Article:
The Effects of Minimum Wages on the Labor Market and Income Distribution in Kenya: A CGE Analysis

28 Pages Posted: 9 May 2018 Last revised: 12 Jul 2018

See all articles by Tabitha Mwangi

Tabitha Mwangi

Government of Kenya - Kenya National Bureau of Statistics (KNBS)

Florence Nelima Simiyu

The Technical Uinversity of Kenya

Lulit Mitik Beyene

Institute for Economic and Social Development Research

Albert Onderi

Jomo Kenyatta University of Agriculture and Technology

Date Written: July 1, 2017

Abstract

In Kenya, there has been increased debate on the impact of minimum wage increases and pay disparities between sectors. Long-term differences in earnings across sectors and different regions (urban and rural) are reflected through higher poverty rates in rural areas, especially among wage earners. This study evaluates the effects of minimum wages on labor and its impact on growth. The study uses the single country static model, the PEP-1-1 model and the Social Accounting Matrix for Kenya for the year 2009. The key research questions are to assess the effects of minimum wages on rural or urban area labor markets, labor migration, and income distribution. To achieve this, the study simulates three scenarios: increases in minimum wages for formal workers in urban and rural areas at the same rate of 5%, different rates (10% rural and 5% urban), and a cut in the minimum wages in both regions. The findings indicate that increases in wage fuel the migration of labor from rural to urban areas, and stifles the expansion of the economy. A rise in minimum wages has an overall negative effect on incomes of rural households while benefiting urban households, which contributes to increased inequality. A fall in real minimum wages on the other hand, is supportive of output and employment growth.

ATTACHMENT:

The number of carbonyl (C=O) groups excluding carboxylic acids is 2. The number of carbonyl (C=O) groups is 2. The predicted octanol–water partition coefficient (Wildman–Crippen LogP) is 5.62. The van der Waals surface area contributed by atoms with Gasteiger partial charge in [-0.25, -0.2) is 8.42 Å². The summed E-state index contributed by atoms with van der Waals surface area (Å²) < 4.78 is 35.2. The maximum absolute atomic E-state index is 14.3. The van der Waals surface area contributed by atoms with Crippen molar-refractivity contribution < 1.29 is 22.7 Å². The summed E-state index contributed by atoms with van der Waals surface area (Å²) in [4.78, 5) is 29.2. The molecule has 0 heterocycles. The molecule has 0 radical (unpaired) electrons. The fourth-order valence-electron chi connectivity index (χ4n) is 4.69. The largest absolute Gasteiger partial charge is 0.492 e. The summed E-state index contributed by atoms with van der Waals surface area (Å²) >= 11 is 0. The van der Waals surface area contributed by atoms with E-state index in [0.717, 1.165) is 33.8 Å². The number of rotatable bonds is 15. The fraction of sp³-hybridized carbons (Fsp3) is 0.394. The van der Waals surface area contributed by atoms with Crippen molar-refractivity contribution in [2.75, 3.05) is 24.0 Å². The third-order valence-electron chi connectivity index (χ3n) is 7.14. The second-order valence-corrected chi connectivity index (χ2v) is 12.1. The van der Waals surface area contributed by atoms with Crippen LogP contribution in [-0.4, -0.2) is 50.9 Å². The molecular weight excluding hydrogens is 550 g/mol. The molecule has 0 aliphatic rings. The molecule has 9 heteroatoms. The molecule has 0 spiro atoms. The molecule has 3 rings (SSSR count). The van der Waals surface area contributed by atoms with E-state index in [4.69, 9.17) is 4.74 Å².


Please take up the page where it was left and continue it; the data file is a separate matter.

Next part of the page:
Keywords: Minimum wage, labor market, migration, income distribution, CGE

Suggested Citation

Mwangi, Tabitha and Simiyu, Florence Nelima and Beyene, Lulit Mitik and Onderi, Albert, The Effects of Minimum Wages on the Labor Market and Income Distribution in Kenya: A CGE Analysis (July 1, 2017). Partnership for Economic Policy Working Paper No. 2017-22. Available at SSRN: https://ssrn.com/abstract=3159371 or http://dx.doi.org/10.2139/ssrn.3159371

Tabitha Mwangi (Contact Author)

Government of Kenya - Kenya National Bureau of Statistics (KNBS) ( email )

Nairobi
Kenya

Florence Nelima Simiyu

The Technical Uinversity of Kenya ( email )

P.O.Box 52428
Nairobi, Nairobi County 00200
Kenya

Lulit Mitik Beyene

Institute for Economic and Social Development Research ( email )

Addis Ababa
Ethiopia

Albert Onderi

Jomo Kenyatta University of Agriculture and Technology ( email )

P.O. Box 62000
Nairobi, NAIROBI 00200
Kenya

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